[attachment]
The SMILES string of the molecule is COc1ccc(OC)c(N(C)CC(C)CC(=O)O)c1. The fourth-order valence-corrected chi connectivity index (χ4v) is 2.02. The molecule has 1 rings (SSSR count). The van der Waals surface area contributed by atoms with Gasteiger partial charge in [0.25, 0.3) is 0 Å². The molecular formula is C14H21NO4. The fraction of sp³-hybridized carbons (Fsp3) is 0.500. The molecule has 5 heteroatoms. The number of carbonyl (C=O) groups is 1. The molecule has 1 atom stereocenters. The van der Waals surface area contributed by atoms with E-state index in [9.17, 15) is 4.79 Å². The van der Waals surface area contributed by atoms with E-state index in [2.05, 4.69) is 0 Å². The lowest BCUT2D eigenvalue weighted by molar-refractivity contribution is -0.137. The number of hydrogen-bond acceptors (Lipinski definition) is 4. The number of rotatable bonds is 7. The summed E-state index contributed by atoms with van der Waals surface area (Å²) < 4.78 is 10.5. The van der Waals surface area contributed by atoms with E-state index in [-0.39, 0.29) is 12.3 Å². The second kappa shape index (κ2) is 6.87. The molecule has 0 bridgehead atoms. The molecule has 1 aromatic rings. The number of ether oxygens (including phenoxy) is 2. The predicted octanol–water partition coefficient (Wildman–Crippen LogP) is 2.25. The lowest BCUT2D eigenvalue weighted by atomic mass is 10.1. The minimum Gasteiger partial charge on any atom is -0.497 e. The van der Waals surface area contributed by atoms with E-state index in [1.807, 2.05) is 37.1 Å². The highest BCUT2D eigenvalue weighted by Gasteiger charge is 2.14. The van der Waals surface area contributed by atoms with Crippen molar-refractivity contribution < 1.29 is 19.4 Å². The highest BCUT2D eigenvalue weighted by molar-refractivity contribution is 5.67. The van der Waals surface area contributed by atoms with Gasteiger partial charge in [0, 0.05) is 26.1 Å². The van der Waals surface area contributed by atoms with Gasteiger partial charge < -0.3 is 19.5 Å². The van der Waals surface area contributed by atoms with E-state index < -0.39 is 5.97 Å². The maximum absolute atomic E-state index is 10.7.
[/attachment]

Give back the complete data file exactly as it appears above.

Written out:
The SMILES string of the molecule is COc1ccc(OC)c(N(C)CC(C)CC(=O)O)c1. The fourth-order valence-corrected chi connectivity index (χ4v) is 2.02. The molecule has 1 rings (SSSR count). The van der Waals surface area contributed by atoms with Gasteiger partial charge in [0.25, 0.3) is 0 Å². The molecular formula is C14H21NO4. The fraction of sp³-hybridized carbons (Fsp3) is 0.500. The molecule has 5 heteroatoms. The number of carbonyl (C=O) groups is 1. The molecule has 1 atom stereocenters. The van der Waals surface area contributed by atoms with E-state index in [9.17, 15) is 4.79 Å². The van der Waals surface area contributed by atoms with E-state index in [2.05, 4.69) is 0 Å². The lowest BCUT2D eigenvalue weighted by molar-refractivity contribution is -0.137. The number of hydrogen-bond acceptors (Lipinski definition) is 4. The number of rotatable bonds is 7. The summed E-state index contributed by atoms with van der Waals surface area (Å²) < 4.78 is 10.5. The van der Waals surface area contributed by atoms with E-state index in [-0.39, 0.29) is 12.3 Å². The second kappa shape index (κ2) is 6.87. The molecule has 0 bridgehead atoms. The molecule has 1 aromatic rings. The number of ether oxygens (including phenoxy) is 2. The predicted octanol–water partition coefficient (Wildman–Crippen LogP) is 2.25. The lowest BCUT2D eigenvalue weighted by atomic mass is 10.1. The minimum Gasteiger partial charge on any atom is -0.497 e. The van der Waals surface area contributed by atoms with E-state index in [1.807, 2.05) is 37.1 Å². The highest BCUT2D eigenvalue weighted by Gasteiger charge is 2.14. The van der Waals surface area contributed by atoms with Crippen molar-refractivity contribution < 1.29 is 19.4 Å². The highest BCUT2D eigenvalue weighted by molar-refractivity contribution is 5.67. The van der Waals surface area contributed by atoms with Gasteiger partial charge in [0, 0.05) is 26.1 Å². The van der Waals surface area contributed by atoms with Gasteiger partial charge < -0.3 is 19.5 Å². The van der Waals surface area contributed by atoms with E-state index < -0.39 is 5.97 Å². The maximum absolute atomic E-state index is 10.7.